Hanoverian horses are highly intelligent and if they sense any weakness, their training may not be as successful as it could be. In the long run, it is extremely important that your Hanoverian, you and your trainer all connect well to ensure your horse’s maximum success.

Age Versus Love Of Horses

You’ve loved horses all your life, maybe you did some trail riding as a teenager and maybe you had the chance to re-kindle your love of horses later in life. Then the day came in your late 50’s you had a the opportunity to buy your first horse. Are you to old to take on this beautiful, majestic, powerful animal?

In my opinion, you are not, I say that because I moved to the country at 57 and bought my first horse at 58. What did I consider when I was choosing my horse? First I thought of what I was capable of physically, with that in mind I thought I wouldn’t want a horse over 15hh, anything larger than that makes for a bigger fall and possible broken bones.

My second consideration was the horses age and temperament, a nice old bombproof horse that I could ease myself back into riding with. Then there is breed I wasn’t fussed about breed, purely because as a teenager I rode a lot of different breeds, and how calm a horse is, is more about how they are trained and treated not the breed.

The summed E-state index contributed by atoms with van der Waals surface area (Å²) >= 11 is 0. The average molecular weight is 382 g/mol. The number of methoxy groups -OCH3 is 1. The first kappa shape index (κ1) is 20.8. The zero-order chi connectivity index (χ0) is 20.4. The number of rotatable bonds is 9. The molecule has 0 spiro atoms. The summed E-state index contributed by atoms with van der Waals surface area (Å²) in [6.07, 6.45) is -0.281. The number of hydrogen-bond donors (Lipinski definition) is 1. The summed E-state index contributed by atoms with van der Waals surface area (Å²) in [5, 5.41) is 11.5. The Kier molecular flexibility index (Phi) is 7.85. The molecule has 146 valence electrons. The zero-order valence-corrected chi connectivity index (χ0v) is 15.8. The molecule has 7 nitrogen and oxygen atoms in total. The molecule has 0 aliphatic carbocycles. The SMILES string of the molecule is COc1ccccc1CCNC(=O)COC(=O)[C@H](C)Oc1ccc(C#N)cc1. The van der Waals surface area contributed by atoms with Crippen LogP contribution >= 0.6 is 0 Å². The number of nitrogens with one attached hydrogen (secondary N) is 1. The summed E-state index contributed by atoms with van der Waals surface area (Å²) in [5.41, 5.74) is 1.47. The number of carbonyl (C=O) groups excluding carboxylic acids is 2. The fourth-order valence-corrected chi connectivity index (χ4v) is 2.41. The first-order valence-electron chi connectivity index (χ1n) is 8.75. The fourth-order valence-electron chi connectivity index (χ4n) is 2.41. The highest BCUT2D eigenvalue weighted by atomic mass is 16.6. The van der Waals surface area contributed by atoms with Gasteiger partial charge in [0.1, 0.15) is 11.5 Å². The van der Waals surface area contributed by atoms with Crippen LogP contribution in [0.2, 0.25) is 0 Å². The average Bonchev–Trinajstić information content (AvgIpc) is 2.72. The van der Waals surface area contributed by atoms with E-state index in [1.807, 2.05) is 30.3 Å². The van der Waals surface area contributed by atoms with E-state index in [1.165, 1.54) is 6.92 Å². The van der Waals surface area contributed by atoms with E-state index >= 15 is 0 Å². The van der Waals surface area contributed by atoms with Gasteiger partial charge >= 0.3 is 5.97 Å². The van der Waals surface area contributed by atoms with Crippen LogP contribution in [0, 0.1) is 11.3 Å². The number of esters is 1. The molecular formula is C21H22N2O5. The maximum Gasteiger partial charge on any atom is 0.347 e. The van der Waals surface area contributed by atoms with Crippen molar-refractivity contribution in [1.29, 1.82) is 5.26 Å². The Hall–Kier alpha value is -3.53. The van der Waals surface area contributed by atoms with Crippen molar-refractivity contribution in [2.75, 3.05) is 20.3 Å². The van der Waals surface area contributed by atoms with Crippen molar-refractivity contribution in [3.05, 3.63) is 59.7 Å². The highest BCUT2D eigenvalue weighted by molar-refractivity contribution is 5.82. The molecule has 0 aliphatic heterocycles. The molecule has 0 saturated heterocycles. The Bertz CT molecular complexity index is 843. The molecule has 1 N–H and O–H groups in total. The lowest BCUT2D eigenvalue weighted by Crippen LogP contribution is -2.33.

I was thinking Quarter horse or Standardbred, I leased a Standardbred in my late 30’s and he was very calm but he could be very stubborn. One breed I never considered was a Thoroughbred, I thought this breed may be way over my head and from what I’d seen watching horse racing, my thought was far too highly strung for me.

After taking all the above into consideration I started looking for my dream horse, and I found him. It didn’t take long for me to fall in love with a horse I found in an ad on Facebook. This is where I started questioning my sanity, this horse is 16.1hh 11 yr old off the track thoroughbred, he hadn’t been ridden since his racing days and I didn’t even know if he was sound.

The truth is I didn’t care, I fell in love with the horse in the ad and I fell even more in love when I met him. Yeah so he’s a thoroughbred, he needs re-educating and as a pleasure horse he is green, but so am I. I used to ride feisty horses but I was 16 not 58… so I ask myself “What were you thinking” my answer is I wasn’t thinking, I just knew this boy was for me.

So now the next question is am I too green and too old take on this mammoth task to get my horse sound enough to work with and eventually ride. If I had no experience with horses at all then perhaps it may be too big a task for me. If there was no such thing as the internet then again it may be too big a task for me. The thing is I believe I can do this and I love and trust my boy and I know he loves and trusts me.

Another thing to consider is fitness, I am not too unfit but to start groundwork I need to step up my fitness which I am working on now. Age is just a number, if you have the passion, the love and the commitment nothing is impossible. Learn to read your horse and listen to him and always make safety a priority, horses are big powerful animals and are capable of doing us some serious damage, even if accidentally.

Pauline Smith is passionate about and horses and is head over heels in love with her 11 yr old Thoroughbred Nathy.